The trouble with this leaflet is how vague it is. I know it's only an election leaflet and you can't really expect any hard-core analysis in such a thing. Nonetheless, what is said in here is precisely the sort of thing you see and hear when Tories, or David Cameron himself, are interviewed and when they give their party political broadcasts.
The thing is, many voters don't go much beyond these soundbites and in fact politicians rarely do either. And there's probably nothing much that can be done about that.
Take this statement:
I don't want to be pedantic... but reducing immigration by one would still be a case of “reducing immigration”. In addition, you could reduce immigration by one million but only do so over a five year period. As usual with claims like this, it depends on timescales and the exact amount of the reduction.
Here's two more tasters aimed specifically at the EU:
i) “Keeping our border controls and cracking down on benefit tourism.”
ii) “Getting a better deal for British taxpayers.”
Now even the most ardent Euro-bureaucrat or Euro-zealot would (publicly) agree with those words. In fact even a Euro-socialists would. Nonetheless, that's not to say that they would mean it. That is, publicly a European socialist MEP, for example, would agree with i) above but nonetheless quite possibly be working towards dismantling border controls and indeed the nation state itself. It's just that he can't - as an MEP or Eurocrat - state such a thing in public. And of course even a British Euro-socialist can't argue against the UK “getting a better deal for British taxpayers” (not out-loud anyway).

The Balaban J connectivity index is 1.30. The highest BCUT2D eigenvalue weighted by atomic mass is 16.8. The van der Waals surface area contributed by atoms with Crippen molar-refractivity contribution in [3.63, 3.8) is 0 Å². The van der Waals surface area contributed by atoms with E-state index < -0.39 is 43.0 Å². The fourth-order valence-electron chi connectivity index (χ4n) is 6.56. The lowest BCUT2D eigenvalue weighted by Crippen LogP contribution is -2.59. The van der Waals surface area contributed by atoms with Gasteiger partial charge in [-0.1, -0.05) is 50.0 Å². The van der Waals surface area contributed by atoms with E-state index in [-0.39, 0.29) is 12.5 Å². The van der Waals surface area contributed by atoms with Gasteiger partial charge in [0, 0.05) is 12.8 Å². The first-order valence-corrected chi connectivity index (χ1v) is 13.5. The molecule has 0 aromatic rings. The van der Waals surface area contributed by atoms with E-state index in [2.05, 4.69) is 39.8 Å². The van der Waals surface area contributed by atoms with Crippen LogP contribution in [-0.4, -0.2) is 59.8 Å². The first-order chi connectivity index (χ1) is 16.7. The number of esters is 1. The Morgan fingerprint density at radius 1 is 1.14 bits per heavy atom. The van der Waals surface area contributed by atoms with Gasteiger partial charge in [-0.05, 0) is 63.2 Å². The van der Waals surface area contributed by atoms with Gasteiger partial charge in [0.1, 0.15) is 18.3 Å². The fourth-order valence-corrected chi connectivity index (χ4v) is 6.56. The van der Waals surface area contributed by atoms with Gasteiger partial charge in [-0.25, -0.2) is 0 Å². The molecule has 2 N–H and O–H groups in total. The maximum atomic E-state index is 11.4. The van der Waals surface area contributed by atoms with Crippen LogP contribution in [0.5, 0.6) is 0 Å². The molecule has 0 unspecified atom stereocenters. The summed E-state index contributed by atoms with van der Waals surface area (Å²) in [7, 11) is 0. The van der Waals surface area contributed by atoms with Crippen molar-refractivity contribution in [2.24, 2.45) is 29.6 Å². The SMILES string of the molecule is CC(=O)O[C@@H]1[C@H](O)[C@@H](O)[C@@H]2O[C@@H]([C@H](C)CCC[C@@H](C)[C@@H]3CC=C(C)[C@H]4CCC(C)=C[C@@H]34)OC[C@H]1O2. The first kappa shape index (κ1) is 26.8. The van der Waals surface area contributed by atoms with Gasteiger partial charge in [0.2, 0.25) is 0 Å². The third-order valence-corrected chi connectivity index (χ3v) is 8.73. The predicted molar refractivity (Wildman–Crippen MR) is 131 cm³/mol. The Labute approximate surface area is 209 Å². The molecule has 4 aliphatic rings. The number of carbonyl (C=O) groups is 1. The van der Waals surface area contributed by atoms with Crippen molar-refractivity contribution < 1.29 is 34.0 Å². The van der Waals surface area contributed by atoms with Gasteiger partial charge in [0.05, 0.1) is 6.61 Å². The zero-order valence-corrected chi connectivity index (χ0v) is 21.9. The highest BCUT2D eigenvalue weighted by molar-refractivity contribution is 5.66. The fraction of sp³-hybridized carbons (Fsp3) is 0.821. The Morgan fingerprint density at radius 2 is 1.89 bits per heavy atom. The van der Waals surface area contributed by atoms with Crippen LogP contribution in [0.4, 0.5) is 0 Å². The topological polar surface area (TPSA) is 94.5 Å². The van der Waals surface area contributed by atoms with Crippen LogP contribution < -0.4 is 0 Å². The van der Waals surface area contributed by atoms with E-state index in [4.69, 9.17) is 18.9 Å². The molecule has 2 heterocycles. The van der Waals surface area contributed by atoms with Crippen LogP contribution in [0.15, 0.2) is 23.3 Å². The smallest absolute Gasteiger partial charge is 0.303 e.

Despite that, these Eurocrats, Euro-workers and Euro-zealots will most certainly have a problem with the Conservative Party's other two points:
In terms of i), the Euro-zealot would simply say:
An “even closer union”, as you put it, would itself secure more trade. So what's your problem?
This is what a Euro-sceptic could say to Cameron:
If the Conservative Party happily admits that “more trade” can be established without an “even closer union”, then perhaps even more trade than that can be established without any (political) union at all.
As for ii), such demands from the Conservative Party seem to attack the very essence of the EU.
What I mean by that is that the EU is not and never has been “all about economics and jobs” (as New Labour deceitfully said both about both the EU and mass immigration): it's also about - in the jargon - “common standards of justice” and “universal human rights”. Now if there are indeed common standards of justice and universal human rights, then who better to implement them and see that they are followed than the EU? Indeed who is better to punish those states – such as the UK – who infringe those common standards of justice and abuse those universal human rights? Yes, none other than the EU!
The UK's EU Contribution
The Conservative election leaflet offers us some suspect economic stats about the EU and the Conservative Party. Then again, virtually all economic stats - especially when offered up by political parties or by, for example, the Leftist economist Jonathan Portes - are suspect in some way.
For example, the leaflet says that the Conservative Party has “cut the EU budget, saving British taxpayers £8.15 billion”. That does sound a lot. However, it leaves out the time period in which those savings were made. It also depends on what the government – or the British taxpayer - contributed to the EU before that cut.